Phoenix Becomes the First City to End Veteran Homelessness

In the past month, Phoenix became the first city to end veteran homelessness. This has been a long standing goal, connected in part to President Obama’s initiative to end veteran homelessness by 2015:

Three years ago, city officials identified 222 homeless veterans living in Phoenix. Using both state and federal funds, the city had successfully housed the last veterans who were living without homes. They did so through an innovative idea known as “Housing First” — providing somewhere to live for homeless individuals without first requiring that they be sober or drug-free. The thinking goes that homeless individuals with drug or alcohol problems will be far more capable to address these issues if they first have a stable place to live. Housing First works best when it’s coupled, as it was in Phoenix, with supportive services like job training and health care.

While President Obama’s initiative has made progress, they still have a long way to go this year to accomplish their goal:

Since 2010, veteran homelessness has declined by 24 percent nationally, according to the Department of Veterans Affairs. But a single-night count from January suggests that there are still somewhere around 57,849 homeless veterans nationwide.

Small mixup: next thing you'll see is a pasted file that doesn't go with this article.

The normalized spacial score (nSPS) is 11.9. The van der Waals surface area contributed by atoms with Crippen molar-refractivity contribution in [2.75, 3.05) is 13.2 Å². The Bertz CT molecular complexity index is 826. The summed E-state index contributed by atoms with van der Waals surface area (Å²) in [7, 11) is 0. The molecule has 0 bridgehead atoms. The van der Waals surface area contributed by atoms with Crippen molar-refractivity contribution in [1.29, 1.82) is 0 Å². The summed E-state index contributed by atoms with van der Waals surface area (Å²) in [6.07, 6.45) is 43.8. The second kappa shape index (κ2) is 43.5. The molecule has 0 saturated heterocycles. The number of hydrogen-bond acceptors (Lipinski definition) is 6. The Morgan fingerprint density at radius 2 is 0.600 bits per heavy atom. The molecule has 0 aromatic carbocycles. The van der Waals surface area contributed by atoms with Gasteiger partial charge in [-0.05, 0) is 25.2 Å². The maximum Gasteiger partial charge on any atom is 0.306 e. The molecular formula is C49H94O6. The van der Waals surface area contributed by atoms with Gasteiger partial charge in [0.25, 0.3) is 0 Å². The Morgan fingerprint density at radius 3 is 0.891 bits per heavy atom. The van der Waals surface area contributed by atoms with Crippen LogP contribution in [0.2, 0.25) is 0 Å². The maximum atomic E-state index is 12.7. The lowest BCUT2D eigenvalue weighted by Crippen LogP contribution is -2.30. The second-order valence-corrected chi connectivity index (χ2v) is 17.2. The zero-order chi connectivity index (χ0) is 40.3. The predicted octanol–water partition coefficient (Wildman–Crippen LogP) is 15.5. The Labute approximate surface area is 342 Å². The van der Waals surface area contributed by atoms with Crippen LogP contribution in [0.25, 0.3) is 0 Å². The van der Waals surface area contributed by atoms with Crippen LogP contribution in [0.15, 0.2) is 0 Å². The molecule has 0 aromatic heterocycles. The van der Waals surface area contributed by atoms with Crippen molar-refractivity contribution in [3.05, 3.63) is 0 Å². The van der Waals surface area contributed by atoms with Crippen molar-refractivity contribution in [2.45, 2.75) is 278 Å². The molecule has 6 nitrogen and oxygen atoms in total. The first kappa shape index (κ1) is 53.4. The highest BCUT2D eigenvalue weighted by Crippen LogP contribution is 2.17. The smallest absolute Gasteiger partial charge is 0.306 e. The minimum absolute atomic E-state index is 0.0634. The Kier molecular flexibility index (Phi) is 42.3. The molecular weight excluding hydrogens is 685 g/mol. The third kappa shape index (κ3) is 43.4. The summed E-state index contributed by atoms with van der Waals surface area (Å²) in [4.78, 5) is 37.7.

Phoenix was in a ‘friendly competition’ with Salt Lake City, UT, who is close behind:

Salt Lake City, Utah, is the second city in the United States to end chronic homelessness amongst military veterans, Mayor Ralph Becker said on Sunday’s Melissa Harris-Perry. The first was Phoenix, Ariz., which declared an end to the issue on Dec.18.

Their achievement shows how the right plan can achieve results in future initiatives:

Salt Lake City has focused first on homeless veterans, but is committed to working to reduce the greater homeless population in the city. The December 2013 United States Conference of Mayors Hunger and Homelessness Survey reported that the number homeless families in Salt Lake City decreased by 20% and homeless individuals by 10% last year.

Columbia University professor Dorian Warren suggested to Harris-Perry that the achievement by Phoenix and Salt Lake City could reach beyond just the issue of homelessness. “This is a model for solving intractable social problems,” Warren said on Sunday’s show. “They made a commitment, they lined up resources, and guess what: government actually works.”

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